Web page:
Based on a comic strip-turned-graphic novel by Posy Simmonds, and blessed with some of that medium’s zesty storytelling fluidity and smarts, Tamara Drewe is another fine example of the nimble cinematic artistry of Stephen Frears, still conjuring up vibrant and just left-of-center cinema at age 69. Not incidentally, the original material was based on Thomas Hardy’s Far From the Madding Crowd, lending a layer of literary depth and insider references to the stew. (For something of a parallel in film, think of Polanski’s Tess; about a lovely young lass in a verdant countryside, with creepy May-December pairings and woozy social machinations in the wings.)
In this tale, a liberated, nose-jobbed, and sexually primed provincial young woman, Tamara Drewe (Gemma Aterton), returns to the English countryside she was raised in, perking up the senses and libidos of scribes at a quiet writer’s retreat, the interest of a scowling rock ‘n’ roll drummer, and the fate-twisting of two bored teenaged girls in town, whose intervention spices up the narrative within the narrative.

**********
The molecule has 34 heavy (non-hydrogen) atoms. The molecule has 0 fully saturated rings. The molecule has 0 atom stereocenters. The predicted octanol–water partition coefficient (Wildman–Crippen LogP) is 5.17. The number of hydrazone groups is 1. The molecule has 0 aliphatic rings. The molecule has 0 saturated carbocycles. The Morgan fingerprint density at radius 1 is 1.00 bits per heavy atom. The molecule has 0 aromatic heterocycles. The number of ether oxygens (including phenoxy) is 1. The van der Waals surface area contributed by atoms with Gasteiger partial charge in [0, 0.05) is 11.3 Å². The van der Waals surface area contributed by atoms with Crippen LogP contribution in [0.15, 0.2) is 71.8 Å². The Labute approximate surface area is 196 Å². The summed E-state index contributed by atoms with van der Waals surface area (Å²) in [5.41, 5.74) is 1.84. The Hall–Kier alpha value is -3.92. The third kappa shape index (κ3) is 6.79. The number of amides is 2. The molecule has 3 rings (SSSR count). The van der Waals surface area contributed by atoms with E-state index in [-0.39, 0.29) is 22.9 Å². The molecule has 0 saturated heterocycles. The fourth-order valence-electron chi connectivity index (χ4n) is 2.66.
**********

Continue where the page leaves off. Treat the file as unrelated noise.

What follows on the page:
If a bit longish and meandering at times, the film adaptation generally comes alive and takes surprising detours, without frothing over. Wisely, the widely-experienced Frears brings to the challenging task a blending of his slicker style (Dirty Pretty Things, The Queen) and the scruffier stuff of his earlier films (My Beautiful Launderette, Sammy and Rosie Get Laid), making for a film which, if slipping out of gear now and then, is an impressive invention from the artistic high-low country.